Like many measures that have come to be addressed as having to do with "privacy," the
Driver's Privacy Protection Act was enacted in response to crime.
On July 18, 1989, actress Rebecca Schaeffer was murdered by an obsessed fan named
Robert John Bardo. He had obtained her address and other personal information from a
private detective agency that reportedly had gotten it from Schaeffer's California
motor vehicle records.
In response to Rebecca Schaeffer's murder, California enacted an anti-stalking law
in 1990. All fifty states and the District of Columbia had followed suit by the end
of 1993. Further direct regulation seeking to prevent anything like the Schaeffer murder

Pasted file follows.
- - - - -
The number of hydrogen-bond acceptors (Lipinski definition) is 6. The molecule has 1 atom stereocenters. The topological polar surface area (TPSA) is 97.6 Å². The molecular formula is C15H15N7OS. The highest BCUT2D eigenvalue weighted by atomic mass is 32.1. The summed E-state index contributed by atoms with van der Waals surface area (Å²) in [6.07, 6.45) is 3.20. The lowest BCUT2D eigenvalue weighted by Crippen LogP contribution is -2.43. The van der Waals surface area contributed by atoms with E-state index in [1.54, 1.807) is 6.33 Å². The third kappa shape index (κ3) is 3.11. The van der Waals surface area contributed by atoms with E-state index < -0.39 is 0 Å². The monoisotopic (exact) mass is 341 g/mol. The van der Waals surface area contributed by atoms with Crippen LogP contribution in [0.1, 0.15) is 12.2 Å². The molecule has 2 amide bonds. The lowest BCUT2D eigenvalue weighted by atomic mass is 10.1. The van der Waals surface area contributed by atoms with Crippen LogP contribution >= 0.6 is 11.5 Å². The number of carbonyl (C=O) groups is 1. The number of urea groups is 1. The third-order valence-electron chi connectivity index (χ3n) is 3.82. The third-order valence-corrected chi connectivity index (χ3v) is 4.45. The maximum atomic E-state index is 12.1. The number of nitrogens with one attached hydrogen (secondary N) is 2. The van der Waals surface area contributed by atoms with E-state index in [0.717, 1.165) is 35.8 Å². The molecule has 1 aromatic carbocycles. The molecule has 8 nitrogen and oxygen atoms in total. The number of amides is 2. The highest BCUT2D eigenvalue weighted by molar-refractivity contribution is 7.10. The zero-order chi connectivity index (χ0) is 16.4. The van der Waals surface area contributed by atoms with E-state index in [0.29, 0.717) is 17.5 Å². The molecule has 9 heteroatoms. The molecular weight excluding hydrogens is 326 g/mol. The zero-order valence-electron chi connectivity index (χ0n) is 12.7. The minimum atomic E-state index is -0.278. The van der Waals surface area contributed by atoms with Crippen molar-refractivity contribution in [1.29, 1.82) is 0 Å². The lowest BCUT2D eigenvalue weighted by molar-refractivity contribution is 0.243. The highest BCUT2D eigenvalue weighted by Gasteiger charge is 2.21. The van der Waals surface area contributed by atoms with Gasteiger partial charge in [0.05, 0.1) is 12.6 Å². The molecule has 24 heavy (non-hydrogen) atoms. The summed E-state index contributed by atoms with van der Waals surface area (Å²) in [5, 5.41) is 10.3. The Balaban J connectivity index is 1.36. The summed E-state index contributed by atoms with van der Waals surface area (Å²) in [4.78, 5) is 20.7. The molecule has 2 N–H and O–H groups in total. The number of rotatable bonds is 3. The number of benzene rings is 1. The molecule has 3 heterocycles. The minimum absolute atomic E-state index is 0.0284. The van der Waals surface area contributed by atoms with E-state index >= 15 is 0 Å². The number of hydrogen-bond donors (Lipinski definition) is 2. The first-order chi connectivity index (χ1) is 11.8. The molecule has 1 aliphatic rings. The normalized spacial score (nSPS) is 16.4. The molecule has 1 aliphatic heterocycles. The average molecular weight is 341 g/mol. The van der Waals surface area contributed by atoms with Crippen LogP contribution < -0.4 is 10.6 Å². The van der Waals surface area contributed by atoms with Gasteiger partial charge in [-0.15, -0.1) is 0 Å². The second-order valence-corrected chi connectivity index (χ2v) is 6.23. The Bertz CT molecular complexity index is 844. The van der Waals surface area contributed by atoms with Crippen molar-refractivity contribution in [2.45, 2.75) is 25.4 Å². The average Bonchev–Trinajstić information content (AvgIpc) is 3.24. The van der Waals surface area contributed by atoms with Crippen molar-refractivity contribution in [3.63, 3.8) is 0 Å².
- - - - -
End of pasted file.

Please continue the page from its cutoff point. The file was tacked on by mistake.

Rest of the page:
was the Federal
Anti-Stalking Act, passed by Congress in 1996.
The Driver's Privacy Protection Act went beyond these direct regulations to
address stalking indirectly through control of information in state public records.
Secrecy of public records will prevent few tragedies like the murder of
Rebecca Shaeffer. Bent as he was on a criminal act, her assailant would probably
have found her address another way if it had not been in DMV records.